On a rainy night, Nicholas Carlos Collini arrives at the Laramie Trailer Park in Colorado and pounds on the door of his trailer before noticing the "for sale" sign. In the park manager's office, Nick meets Mr. Tewitt, who is thinking of buying a trailer. Nick urges Tewitt to avoid such a purchase for the sake of his marriage, adding that he has been searching for his own wife for the past three days. Nick describes how the trailer came to blight his life: Two months earlier, in Los Angeles, Nick laughs uproariously when his fiancée Tacy proposes buying a trailer, but she tearfully insists that a trailer would be the only way for them to have their own home while Nick travels on business. Tacy shows Nick a brochure for the fully furnished "Bungalette" model and says a honeymoon in a trailer would be very romantic. They attend a trailer show and look at the Bungalette, which turns out to be disappointingly small. Tacy is then dazzled by an enormous, very expensive trailer and persuades Nick to buy it. The salesman recommends that they have the trailer professionally moved to Colorado, where a job awaits Nick, but Tacy insists that pulling it themselves would be much more fun. Nick buys a new car and has it modified for hauling a trailer, and the mechanic gives the inexperienced Nick a quick lesson in driving with a trailer. Nick and Tacy get married and leave on their honeymoon, although Nick finds driving with the forty-foot, three-ton trailer nerve-wracking. Eventually they arrive at the Breeze Bay Trailer Park, but as Nick attempts to carry Tacy over the threshold of their trailer, they are beset by meddling neighbors who think that Tacy has injured her ankle. Late that night, the neighbors finally leave, and the overbearing Mrs. Hittaway tells Nick she has given his wife a sleeping pill. The following morning, Tacy convinces Nick to leave the noisy trailer park and set up camp in the woods, but the trailer gets stuck on the enbankment of a deserted logging road and has to be towed out. The newlyweds then head off to visit Tacy's aunt Anastacia, and Tacy's huge family is waiting to greet them and have a look at the trailer. After bragging about his driving skills, Nick destroys most of the front yard while trying to back the trailer into the driveway, and the couple depart the next day after returning the check Anastacia gave them for their wedding to cover the damages. Nick and Tacy return to the open highway, and soon come to enjoy domestic life in their trailer. One day, Tacy insists on doing the driving, which leads to the couple's first big fight. They later make up, and Tacy proposes that she simplify their life by starting to prepare their dinner before they stop for the night. However, Tacy's first attempt to cook an elaborate meal in the trailer while Nick is driving is a messy disaster. The following day, Nick tells Tacy he has received a cash offer for the trailer, but she refuses to consider selling it. As they approach their final destination in Colorado, Nick tells Tacy they must lighten their load before tackling the 8,000-foot ascent. Tacy is loathe to part with the collection of heavy rocks they have acquired as souvenirs during their travels, and without telling Nick, decides instead to distribute them evenly throughout the trailer. The Collinis nervously begin the hair-raising ride up the steep, narrow mountain road. After barely surviving their perilous trip, Nick discovers the rocks in the trailer and begins hurling them over the side of the mountain, despite Tacy's screams of protest. Back in the rainy trailer park, Nick tells Tewitt that after he and Tacy drove down the mountain without speaking, he unhooked the car and drove away. Tewitt encourages him to apologize, but Nick stubbornly blames Tacy for everything. When Tacy returns to the park, Nick goes to see her, but she greets him coolly. He starts to drive away, but Tacy runs after him, and the couple blurt out their apologies before returning to their trailer. +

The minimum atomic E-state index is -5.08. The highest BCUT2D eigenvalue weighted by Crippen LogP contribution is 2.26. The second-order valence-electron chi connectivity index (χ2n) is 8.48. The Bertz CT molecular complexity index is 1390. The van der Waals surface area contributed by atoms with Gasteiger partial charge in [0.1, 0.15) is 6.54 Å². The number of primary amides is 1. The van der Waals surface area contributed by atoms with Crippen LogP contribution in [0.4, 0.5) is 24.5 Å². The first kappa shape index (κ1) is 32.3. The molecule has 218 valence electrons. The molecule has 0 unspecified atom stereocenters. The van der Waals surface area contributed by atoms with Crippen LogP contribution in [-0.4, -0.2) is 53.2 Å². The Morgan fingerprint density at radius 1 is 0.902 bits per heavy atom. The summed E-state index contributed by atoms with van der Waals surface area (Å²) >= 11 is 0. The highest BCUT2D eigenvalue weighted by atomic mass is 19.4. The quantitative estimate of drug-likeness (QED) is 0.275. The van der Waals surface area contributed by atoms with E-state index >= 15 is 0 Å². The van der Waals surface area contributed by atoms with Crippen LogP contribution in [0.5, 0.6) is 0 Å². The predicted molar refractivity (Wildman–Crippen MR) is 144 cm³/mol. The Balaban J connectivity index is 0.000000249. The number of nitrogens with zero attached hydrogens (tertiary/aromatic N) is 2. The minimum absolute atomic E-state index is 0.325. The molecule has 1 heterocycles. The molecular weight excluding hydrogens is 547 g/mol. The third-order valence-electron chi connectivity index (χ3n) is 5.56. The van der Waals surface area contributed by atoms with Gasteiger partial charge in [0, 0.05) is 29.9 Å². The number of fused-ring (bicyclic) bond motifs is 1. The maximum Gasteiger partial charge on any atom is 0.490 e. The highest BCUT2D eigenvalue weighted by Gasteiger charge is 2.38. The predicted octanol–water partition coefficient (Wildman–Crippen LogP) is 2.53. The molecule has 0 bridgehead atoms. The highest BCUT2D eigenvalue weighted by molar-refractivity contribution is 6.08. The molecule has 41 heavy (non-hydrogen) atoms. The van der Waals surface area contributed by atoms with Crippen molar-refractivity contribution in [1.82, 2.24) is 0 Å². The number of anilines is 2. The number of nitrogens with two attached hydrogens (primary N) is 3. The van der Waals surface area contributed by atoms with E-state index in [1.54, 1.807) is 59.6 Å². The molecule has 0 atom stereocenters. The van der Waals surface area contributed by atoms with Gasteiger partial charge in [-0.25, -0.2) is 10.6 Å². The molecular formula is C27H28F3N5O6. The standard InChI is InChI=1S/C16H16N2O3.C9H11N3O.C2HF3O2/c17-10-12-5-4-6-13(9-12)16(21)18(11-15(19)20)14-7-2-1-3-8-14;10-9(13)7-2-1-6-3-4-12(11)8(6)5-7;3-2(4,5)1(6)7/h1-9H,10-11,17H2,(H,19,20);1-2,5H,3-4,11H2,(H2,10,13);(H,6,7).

Legend
Viewed by AFI
Partially Viewed
Offscreen Credit
Name Occurs Before Title
AFI Life Achievement Award

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The American Film Institute is grateful to Sir Paul Getty KBE and the Sir Paul Getty KBE Estate for their dedication to the art of the moving image and their support for the AFI Catalog of Feature Films and without whose support AFI would not have been able to achieve this historical landmark in this epic scholarly endeavor.